May 23, 2003

May 23, 2003 | Commentary on Middle East

Energy Security at Risk

Al Qaeda's recent attacks in Riyadh, Saudi Arabia, and the closure of the U.S. Embassy there, have exposed the weaknesses of the kingdom's security apparatus. These developments also further one of Osama bin Laden's goals - to drive the "infidels" from the "Land of the Two Mosques" and topple the monarchy.
 
Clearly, the global economy and the United States are at risk. If the Saudi regime falters, if the kingdom's vast oil infrastructure is damaged, or if a prolonged civil war erupts, oil prices are likely to skyrocket.

A deep economic recession would be triggered by the high cost of energy, with devastating consequences, particularly in an election season. The United States must draw the obvious conclusions and take precautions, and it has to act now.

Thus far, Saudi security cooperation has been unimpressive. The FBI investigation of the 1996 Khobar Towers attack by Iranian-sponsored Hezbollah, which killed 19 U.S. servicemen, was stalled by the Saudi Interior Ministry, requiring multiple interventions by then-FBI Director Louis Freeh and phone calls from President George H.W. Bush to Crown Prince Abdallah. This time, U.S Deputy National Security Adviser Stephen J. Hadley's and U.S. Ambassador Robert W. Jordan's desperate pleas for extra security went unheeded, as was reported in the media. This must change.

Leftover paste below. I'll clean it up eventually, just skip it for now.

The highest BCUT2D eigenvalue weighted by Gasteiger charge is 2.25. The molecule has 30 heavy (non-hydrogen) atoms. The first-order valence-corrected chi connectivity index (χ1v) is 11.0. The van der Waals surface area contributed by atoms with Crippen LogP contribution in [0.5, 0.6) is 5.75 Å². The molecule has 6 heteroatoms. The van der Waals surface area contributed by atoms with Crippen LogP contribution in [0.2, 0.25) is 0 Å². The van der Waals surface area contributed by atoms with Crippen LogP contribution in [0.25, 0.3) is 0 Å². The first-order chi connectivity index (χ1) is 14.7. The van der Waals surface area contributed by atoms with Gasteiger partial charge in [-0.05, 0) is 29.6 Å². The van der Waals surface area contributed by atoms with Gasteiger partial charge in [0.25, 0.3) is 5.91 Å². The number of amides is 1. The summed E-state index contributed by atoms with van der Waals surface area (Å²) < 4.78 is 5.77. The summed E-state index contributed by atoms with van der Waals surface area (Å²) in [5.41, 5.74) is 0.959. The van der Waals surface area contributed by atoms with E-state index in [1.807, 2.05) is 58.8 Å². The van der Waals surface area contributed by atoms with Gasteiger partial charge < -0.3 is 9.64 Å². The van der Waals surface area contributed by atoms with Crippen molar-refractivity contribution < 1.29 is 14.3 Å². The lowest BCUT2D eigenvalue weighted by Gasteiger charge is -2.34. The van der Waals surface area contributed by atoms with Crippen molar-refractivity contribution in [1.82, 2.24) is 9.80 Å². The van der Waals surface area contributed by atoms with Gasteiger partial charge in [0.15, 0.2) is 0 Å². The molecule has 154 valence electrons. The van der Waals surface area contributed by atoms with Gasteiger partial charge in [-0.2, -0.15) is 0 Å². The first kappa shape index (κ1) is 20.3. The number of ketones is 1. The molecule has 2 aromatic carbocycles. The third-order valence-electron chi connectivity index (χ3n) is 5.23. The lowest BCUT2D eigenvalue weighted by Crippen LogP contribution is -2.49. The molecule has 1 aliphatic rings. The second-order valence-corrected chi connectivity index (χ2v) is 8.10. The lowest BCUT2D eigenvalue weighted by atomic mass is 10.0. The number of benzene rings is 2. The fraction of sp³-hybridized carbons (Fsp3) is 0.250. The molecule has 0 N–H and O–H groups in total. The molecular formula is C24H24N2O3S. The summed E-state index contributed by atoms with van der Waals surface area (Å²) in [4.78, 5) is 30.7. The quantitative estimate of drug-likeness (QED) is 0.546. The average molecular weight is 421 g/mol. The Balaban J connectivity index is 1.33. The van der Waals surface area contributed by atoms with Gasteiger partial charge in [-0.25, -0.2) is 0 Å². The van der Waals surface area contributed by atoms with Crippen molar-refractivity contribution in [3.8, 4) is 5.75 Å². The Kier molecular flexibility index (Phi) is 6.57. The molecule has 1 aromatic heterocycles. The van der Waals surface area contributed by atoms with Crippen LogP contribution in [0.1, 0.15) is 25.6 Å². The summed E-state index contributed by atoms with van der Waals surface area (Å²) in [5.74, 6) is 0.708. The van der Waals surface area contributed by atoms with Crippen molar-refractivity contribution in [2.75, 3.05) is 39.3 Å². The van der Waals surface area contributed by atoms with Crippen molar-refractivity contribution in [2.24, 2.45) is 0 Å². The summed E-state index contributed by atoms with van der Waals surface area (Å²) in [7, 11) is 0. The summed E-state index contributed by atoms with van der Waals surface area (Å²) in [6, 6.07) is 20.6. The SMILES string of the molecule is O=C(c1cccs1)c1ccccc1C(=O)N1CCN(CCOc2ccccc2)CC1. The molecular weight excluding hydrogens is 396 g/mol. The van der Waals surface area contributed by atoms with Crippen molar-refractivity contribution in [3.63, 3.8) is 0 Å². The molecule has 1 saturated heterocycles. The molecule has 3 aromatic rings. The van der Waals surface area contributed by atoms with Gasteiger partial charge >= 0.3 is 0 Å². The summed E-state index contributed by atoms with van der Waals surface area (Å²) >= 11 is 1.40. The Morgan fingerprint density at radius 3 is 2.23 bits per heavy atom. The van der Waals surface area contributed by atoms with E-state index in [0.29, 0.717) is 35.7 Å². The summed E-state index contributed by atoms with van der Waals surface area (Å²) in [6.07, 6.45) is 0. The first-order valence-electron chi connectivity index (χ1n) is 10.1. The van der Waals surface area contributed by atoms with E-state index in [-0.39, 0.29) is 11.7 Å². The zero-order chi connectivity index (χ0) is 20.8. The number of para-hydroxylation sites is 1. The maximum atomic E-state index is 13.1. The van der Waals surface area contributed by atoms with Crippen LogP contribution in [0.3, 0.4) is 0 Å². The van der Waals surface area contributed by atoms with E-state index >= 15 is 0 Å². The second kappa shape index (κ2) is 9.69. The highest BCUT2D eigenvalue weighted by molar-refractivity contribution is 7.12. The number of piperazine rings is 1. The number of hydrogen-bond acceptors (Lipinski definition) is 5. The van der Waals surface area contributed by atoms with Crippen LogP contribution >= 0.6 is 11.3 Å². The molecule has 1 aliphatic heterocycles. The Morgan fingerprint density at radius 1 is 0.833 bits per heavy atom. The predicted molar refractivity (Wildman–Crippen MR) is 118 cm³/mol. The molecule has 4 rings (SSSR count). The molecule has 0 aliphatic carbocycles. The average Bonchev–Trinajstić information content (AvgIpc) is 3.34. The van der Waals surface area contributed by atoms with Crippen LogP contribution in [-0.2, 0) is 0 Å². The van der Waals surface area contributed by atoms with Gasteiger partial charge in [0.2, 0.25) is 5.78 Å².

Oil is a highly emotional and political issue in the Middle East. In many monarchies, state budgets are opaque, and the population often has no idea how the petrodollars are spent. The opulent - and sometimes distinctly "un-Islamic" - lifestyles of the rulers are becoming increasingly unsustainable as the populations explode. It is not just the welfare economics of the Middle Eastern oil-producing states, but their demographics, corruption, incompetence and democratic deficit that are undermining the regimes' legitimacy. And there is more.

The oil bonanza funded the worldwide export of radical Wahhabi Islam, the ideological breeding ground of al Qaeda and the Taliban, over the last three decades. Government-sponsored foundations, supervised by members of the Saudi royal family, fueled Jihad from New York to Kabul, and from Miami to Manila, by funding brainwashing for violence in Wahhabi academies (madrassahs), and terrorism training under the guise of charity.
Hamas and Yasser Arafat's Al Aqsa Martyrs Brigades, which undermined the Oslo process and now are busily blowing the roadmap to bits with their weapon of choice - brainwashed Palestinian suicide bombers - are partially funded through Saudi telethons and hailed by preachers in Saudi government-supported mosques worldwide.

The "root cause" of violence against the United States is not the Arab-Israeli conflict, but the ideology of jihad against the West, which exhorts the "faithful" to shed the blood of "infidels." Israel is just a target of opportunity, a substitute for the Great Satan. For Islamist radicals, born and bred in Arabia, however, it is also quite permissible to murder "apostate" rulers, including the Saudi royal family. Hence the attacks in Riyadh. The jihad chickens have come home to roost.